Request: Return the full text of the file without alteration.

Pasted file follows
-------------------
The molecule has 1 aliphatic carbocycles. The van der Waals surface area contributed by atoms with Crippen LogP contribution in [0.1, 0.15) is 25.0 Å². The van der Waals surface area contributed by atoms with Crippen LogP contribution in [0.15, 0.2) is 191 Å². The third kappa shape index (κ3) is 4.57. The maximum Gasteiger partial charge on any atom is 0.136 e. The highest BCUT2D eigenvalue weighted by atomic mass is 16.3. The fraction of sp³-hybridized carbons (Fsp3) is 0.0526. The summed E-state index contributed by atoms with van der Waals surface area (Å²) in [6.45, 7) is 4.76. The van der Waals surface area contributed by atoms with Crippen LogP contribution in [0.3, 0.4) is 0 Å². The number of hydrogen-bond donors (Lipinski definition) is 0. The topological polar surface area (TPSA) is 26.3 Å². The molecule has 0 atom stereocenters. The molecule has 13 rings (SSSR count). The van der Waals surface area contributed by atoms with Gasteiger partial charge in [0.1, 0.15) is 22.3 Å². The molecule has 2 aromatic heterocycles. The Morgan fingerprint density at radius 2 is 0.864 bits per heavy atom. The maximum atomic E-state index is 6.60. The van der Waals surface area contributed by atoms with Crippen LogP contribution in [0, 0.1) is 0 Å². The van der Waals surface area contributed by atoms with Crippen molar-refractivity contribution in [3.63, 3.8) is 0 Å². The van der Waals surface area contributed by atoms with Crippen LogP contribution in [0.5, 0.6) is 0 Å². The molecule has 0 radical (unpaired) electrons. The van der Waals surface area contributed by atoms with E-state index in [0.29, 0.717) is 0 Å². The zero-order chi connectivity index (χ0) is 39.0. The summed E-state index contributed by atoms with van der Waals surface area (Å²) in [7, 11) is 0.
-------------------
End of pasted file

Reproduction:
The molecule has 1 aliphatic carbocycles. The van der Waals surface area contributed by atoms with Crippen LogP contribution in [0.1, 0.15) is 25.0 Å². The van der Waals surface area contributed by atoms with Crippen LogP contribution in [0.15, 0.2) is 191 Å². The third kappa shape index (κ3) is 4.57. The maximum Gasteiger partial charge on any atom is 0.136 e. The highest BCUT2D eigenvalue weighted by atomic mass is 16.3. The fraction of sp³-hybridized carbons (Fsp3) is 0.0526. The summed E-state index contributed by atoms with van der Waals surface area (Å²) in [6.45, 7) is 4.76. The van der Waals surface area contributed by atoms with Crippen LogP contribution in [0.3, 0.4) is 0 Å². The number of hydrogen-bond donors (Lipinski definition) is 0. The topological polar surface area (TPSA) is 26.3 Å². The molecule has 0 atom stereocenters. The molecule has 13 rings (SSSR count). The van der Waals surface area contributed by atoms with Gasteiger partial charge in [0.1, 0.15) is 22.3 Å². The molecule has 2 aromatic heterocycles. The Morgan fingerprint density at radius 2 is 0.864 bits per heavy atom. The maximum atomic E-state index is 6.60. The van der Waals surface area contributed by atoms with Crippen LogP contribution in [0, 0.1) is 0 Å². The van der Waals surface area contributed by atoms with Crippen molar-refractivity contribution in [3.63, 3.8) is 0 Å². The van der Waals surface area contributed by atoms with Crippen LogP contribution in [0.5, 0.6) is 0 Å². The molecule has 0 radical (unpaired) electrons. The van der Waals surface area contributed by atoms with E-state index in [0.29, 0.717) is 0 Å². The zero-order chi connectivity index (χ0) is 39.0. The summed E-state index contributed by atoms with van der Waals surface area (Å²) in [7, 11) is 0.